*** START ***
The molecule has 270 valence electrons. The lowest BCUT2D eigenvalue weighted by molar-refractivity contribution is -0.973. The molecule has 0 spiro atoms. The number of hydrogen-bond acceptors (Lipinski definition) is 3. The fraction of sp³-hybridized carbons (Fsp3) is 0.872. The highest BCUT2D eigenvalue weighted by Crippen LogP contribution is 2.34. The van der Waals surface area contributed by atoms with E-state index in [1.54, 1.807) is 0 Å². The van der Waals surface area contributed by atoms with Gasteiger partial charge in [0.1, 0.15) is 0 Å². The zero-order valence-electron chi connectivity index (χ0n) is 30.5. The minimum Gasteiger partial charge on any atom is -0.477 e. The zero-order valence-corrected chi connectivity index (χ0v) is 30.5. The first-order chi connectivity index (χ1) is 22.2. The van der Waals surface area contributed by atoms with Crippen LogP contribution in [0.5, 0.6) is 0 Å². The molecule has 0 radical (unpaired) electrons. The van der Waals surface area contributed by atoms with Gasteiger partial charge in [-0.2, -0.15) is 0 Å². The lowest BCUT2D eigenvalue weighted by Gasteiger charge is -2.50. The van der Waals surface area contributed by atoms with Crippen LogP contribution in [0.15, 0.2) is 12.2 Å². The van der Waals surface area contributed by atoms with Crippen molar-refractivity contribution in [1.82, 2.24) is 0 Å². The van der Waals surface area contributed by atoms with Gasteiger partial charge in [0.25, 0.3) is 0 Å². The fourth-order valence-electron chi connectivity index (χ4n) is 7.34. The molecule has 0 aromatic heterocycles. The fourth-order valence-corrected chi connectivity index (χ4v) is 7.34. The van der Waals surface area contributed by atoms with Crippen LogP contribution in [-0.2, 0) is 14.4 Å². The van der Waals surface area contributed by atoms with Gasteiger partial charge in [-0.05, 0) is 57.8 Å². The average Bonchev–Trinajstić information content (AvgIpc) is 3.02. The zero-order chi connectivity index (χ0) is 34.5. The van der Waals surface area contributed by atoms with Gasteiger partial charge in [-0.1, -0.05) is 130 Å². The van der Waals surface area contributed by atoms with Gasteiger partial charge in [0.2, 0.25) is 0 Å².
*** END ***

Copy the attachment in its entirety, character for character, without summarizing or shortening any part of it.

The molecule has 270 valence electrons. The lowest BCUT2D eigenvalue weighted by molar-refractivity contribution is -0.973. The molecule has 0 spiro atoms. The number of hydrogen-bond acceptors (Lipinski definition) is 3. The fraction of sp³-hybridized carbons (Fsp3) is 0.872. The highest BCUT2D eigenvalue weighted by Crippen LogP contribution is 2.34. The van der Waals surface area contributed by atoms with E-state index in [1.54, 1.807) is 0 Å². The van der Waals surface area contributed by atoms with Gasteiger partial charge in [0.1, 0.15) is 0 Å². The zero-order valence-electron chi connectivity index (χ0n) is 30.5. The minimum Gasteiger partial charge on any atom is -0.477 e. The zero-order valence-corrected chi connectivity index (χ0v) is 30.5. The first-order chi connectivity index (χ1) is 22.2. The van der Waals surface area contributed by atoms with Crippen LogP contribution in [0.5, 0.6) is 0 Å². The molecule has 0 radical (unpaired) electrons. The van der Waals surface area contributed by atoms with Gasteiger partial charge in [-0.2, -0.15) is 0 Å². The lowest BCUT2D eigenvalue weighted by Gasteiger charge is -2.50. The van der Waals surface area contributed by atoms with Crippen LogP contribution in [0.15, 0.2) is 12.2 Å². The van der Waals surface area contributed by atoms with Crippen molar-refractivity contribution in [1.82, 2.24) is 0 Å². The van der Waals surface area contributed by atoms with Gasteiger partial charge in [0.25, 0.3) is 0 Å². The fourth-order valence-electron chi connectivity index (χ4n) is 7.34. The molecule has 0 aromatic heterocycles. The fourth-order valence-corrected chi connectivity index (χ4v) is 7.34. The van der Waals surface area contributed by atoms with Crippen LogP contribution in [-0.2, 0) is 14.4 Å². The van der Waals surface area contributed by atoms with Gasteiger partial charge in [-0.05, 0) is 57.8 Å². The average Bonchev–Trinajstić information content (AvgIpc) is 3.02. The zero-order chi connectivity index (χ0) is 34.5. The van der Waals surface area contributed by atoms with Gasteiger partial charge in [-0.1, -0.05) is 130 Å². The van der Waals surface area contributed by atoms with Gasteiger partial charge in [0.2, 0.25) is 0 Å².